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WASHINGTON VS. WISCONSIN
December 21, 1959
Quarterbacks will be the men to see as 100,000 watch the Big Ten and Coast champs. NBC-TV, 4:45 P.M., E.S.T.
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December 21, 1959

Washington Vs. Wisconsin

Quarterbacks will be the men to see as 100,000 watch the Big Ten and Coast champs. NBC-TV, 4:45 P.M., E.S.T.

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THE RECORD

21

COLORADO

12

23

IDAHO

0

51

UTAH

6

10

STANFORD

0

15

USC

22

13

OREGON

12

23

UCLA

7

13

OREGON ST.

6

20

CALIFORNIA

0

20

WASHINGTON ST.

0

WASHINGTON
Brawny and tough

As a team the Huskies are very much like Wisconsin in that they are stout defensively, are deficient in backfield speed and rely heavily on outstanding quarterbacks. There are three important differences, though, and two of them favor Wisconsin: more beef in the Badger line and backfield and greater maturity over-all ( Washington has 10 juniors and one sophomore on its starting unit, Wisconsin has no fewer than nine seniors). The third difference, however, could offset the first two. Washington passes more frequently than Wisconsin and with greater effect. In Bob Schloredt, Coach Jim Owens has a first-class field leader who completed 39 of 75 passes for 733 yards during the season. If Schloredt can hold the Husky offense together, as he so often has this year, the game is going to be extremely close. It also may be the most dramatic of the bowl games, with Schloredt and Wisconsin's Dale Hackbart engaged in a suspenseful duel. Their excellent replacements—Bob Hivner for the Huskies and Jim Bakken for the Badgers—can carry on the battle if either is hurt. Don't be surprised if all get a tremendous rush. Toughness will win this game.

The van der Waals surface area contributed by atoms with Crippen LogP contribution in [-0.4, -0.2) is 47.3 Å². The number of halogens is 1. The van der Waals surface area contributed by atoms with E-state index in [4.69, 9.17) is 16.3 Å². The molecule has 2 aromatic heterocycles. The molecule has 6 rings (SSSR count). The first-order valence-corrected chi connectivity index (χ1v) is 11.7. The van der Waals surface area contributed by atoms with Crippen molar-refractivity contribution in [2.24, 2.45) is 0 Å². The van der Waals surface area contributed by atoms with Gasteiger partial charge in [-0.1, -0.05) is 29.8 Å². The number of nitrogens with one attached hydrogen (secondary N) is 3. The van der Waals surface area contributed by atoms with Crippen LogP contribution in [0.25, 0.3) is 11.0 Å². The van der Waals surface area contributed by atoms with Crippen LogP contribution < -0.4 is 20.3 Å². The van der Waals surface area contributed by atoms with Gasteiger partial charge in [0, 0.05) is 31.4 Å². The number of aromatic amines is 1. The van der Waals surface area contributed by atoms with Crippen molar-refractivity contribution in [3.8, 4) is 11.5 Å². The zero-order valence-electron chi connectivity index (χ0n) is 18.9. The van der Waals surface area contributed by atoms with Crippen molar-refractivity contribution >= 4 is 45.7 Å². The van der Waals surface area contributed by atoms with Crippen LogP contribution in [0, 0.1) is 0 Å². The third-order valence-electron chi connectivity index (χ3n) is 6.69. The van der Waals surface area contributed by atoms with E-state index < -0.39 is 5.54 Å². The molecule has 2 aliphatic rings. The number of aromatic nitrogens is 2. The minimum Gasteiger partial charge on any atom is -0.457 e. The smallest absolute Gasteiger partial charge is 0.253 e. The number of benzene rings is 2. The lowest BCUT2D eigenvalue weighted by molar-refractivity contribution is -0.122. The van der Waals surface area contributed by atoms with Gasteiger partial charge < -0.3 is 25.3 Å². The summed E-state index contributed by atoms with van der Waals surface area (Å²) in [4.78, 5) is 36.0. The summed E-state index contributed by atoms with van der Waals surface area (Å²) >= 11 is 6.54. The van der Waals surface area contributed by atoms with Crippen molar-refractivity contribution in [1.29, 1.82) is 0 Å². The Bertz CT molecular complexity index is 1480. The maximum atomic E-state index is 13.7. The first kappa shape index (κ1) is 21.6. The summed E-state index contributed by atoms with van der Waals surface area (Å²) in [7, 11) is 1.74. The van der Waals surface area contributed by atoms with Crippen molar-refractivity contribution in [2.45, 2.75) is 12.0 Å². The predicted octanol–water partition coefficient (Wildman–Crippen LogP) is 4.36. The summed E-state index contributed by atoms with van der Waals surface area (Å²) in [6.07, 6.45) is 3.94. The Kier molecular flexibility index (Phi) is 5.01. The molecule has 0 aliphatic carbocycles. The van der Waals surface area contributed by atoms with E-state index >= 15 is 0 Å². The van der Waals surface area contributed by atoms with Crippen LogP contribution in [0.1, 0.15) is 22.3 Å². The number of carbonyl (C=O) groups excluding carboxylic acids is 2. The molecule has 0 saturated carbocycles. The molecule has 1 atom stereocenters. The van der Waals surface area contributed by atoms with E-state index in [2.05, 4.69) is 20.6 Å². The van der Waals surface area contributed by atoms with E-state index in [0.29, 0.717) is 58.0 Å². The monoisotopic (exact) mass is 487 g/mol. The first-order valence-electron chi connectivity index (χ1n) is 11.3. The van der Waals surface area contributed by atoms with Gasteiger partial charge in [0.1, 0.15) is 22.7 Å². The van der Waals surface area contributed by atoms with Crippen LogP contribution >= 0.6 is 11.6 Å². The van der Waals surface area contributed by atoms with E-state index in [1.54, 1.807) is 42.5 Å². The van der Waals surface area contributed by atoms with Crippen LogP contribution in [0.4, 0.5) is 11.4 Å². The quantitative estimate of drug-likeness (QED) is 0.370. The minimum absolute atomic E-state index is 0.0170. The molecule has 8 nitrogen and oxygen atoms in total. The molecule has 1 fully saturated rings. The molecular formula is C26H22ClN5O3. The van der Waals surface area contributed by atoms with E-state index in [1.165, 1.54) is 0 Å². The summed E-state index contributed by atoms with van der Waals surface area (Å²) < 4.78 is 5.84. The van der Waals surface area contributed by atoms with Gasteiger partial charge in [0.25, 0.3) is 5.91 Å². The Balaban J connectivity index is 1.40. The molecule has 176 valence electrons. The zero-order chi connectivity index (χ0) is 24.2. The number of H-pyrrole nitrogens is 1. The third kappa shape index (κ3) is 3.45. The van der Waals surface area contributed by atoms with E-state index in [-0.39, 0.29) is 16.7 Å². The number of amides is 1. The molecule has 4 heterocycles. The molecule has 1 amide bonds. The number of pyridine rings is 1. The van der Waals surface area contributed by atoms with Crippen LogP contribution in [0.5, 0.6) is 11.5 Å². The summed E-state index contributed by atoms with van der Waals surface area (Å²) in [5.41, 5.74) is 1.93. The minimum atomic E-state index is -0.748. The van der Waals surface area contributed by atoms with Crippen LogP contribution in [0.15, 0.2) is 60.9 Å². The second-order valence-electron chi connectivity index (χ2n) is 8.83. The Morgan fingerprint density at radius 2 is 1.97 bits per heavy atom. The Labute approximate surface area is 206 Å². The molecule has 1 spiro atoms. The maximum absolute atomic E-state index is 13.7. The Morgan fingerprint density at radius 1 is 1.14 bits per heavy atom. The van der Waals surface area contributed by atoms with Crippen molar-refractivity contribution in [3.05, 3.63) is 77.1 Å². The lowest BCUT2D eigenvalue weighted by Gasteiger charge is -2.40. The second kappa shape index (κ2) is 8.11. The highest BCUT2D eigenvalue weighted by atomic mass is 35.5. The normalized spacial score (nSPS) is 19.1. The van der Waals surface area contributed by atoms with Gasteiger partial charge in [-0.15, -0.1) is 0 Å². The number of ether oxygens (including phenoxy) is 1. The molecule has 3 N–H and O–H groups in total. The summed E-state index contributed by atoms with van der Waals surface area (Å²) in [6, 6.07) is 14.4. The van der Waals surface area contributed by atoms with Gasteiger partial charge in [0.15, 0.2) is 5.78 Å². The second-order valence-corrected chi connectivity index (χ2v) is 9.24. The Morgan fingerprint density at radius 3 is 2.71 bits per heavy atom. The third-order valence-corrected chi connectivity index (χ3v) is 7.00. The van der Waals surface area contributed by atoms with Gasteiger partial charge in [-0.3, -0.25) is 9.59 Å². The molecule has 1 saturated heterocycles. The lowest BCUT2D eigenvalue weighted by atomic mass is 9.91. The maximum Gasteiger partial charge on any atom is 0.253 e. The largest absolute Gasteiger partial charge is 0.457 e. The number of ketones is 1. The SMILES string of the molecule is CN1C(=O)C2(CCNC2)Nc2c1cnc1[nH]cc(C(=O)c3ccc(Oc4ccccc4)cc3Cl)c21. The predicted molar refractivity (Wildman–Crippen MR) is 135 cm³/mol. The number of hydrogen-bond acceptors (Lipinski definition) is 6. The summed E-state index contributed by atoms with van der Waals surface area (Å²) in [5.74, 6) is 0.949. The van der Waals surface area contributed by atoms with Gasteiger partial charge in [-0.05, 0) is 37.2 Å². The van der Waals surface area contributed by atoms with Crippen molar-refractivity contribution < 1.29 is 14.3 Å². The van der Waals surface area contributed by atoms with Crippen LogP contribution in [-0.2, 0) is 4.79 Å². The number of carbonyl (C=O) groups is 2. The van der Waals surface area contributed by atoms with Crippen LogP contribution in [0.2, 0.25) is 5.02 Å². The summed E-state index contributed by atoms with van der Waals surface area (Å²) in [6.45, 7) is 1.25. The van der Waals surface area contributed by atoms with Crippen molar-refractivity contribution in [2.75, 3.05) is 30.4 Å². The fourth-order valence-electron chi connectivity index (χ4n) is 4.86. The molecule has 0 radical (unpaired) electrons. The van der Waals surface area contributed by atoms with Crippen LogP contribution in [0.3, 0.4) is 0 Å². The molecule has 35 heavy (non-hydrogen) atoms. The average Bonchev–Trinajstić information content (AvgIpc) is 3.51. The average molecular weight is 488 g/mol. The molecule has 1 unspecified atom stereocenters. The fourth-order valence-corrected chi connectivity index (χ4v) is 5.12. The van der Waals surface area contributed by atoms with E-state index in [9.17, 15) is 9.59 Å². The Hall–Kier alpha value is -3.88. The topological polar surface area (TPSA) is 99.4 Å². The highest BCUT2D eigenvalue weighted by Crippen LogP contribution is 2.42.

WISCONSIN
Brawnier and tougher

The big, experienced and somewhat conservative Badgers are often most impressive when the other team has the ball. Few other squads, if any, can inflict as much sheer physical punishment. By ferocious (and, from all accounts, clean) tackling, they have sent to the infirmary some of the best players they opposed this year. Keep an eye on Linebacker Jerry Stalcup and Tackle Dan Lanphear; they are the chief executioners among the brawny interior linemen (average weight: 221 pounds). The secondary, once shaky on pass defense, found its bearings at midseason and is now adequate, although it could be fooled by a long one from Schloredt. Coach Milt Bruhn's offense is heavily weighted toward running. The backs are big, too, and are bruising runners to a man, but, except for Quarterback Hackbart, slow of foot. Grant Washington its marvelous condition and mental toughness, grant it a more effective passing game, but respect that Wisconsin line. The Badgers have recovered from their late-season weariness and are burning to make amends for their 1953 Rose Bowl defeat, the only postwar loss by a Big Ten team at Pasadena.

[This article contains a table. Please see hardcopy of magazine or PDF.]

1